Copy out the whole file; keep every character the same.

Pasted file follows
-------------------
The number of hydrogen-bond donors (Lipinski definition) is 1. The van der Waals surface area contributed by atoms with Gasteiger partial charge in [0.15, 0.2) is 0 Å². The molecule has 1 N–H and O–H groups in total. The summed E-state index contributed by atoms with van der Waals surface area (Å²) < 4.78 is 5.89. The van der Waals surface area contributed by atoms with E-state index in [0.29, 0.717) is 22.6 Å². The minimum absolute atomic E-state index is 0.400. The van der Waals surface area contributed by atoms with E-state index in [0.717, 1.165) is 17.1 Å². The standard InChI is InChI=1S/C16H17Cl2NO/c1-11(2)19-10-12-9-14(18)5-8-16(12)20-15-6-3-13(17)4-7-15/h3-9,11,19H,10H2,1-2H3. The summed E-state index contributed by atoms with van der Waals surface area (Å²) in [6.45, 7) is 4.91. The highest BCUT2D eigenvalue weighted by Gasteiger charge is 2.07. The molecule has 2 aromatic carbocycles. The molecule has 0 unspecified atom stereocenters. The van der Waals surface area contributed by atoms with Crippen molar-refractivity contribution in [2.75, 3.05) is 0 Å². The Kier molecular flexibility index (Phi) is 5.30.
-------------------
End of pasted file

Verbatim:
The number of hydrogen-bond donors (Lipinski definition) is 1. The van der Waals surface area contributed by atoms with Gasteiger partial charge in [0.15, 0.2) is 0 Å². The molecule has 1 N–H and O–H groups in total. The summed E-state index contributed by atoms with van der Waals surface area (Å²) < 4.78 is 5.89. The van der Waals surface area contributed by atoms with E-state index in [0.29, 0.717) is 22.6 Å². The minimum absolute atomic E-state index is 0.400. The van der Waals surface area contributed by atoms with E-state index in [0.717, 1.165) is 17.1 Å². The standard InChI is InChI=1S/C16H17Cl2NO/c1-11(2)19-10-12-9-14(18)5-8-16(12)20-15-6-3-13(17)4-7-15/h3-9,11,19H,10H2,1-2H3. The summed E-state index contributed by atoms with van der Waals surface area (Å²) in [6.45, 7) is 4.91. The highest BCUT2D eigenvalue weighted by Gasteiger charge is 2.07. The molecule has 2 aromatic carbocycles. The molecule has 0 unspecified atom stereocenters. The van der Waals surface area contributed by atoms with Crippen molar-refractivity contribution in [2.75, 3.05) is 0 Å². The Kier molecular flexibility index (Phi) is 5.30.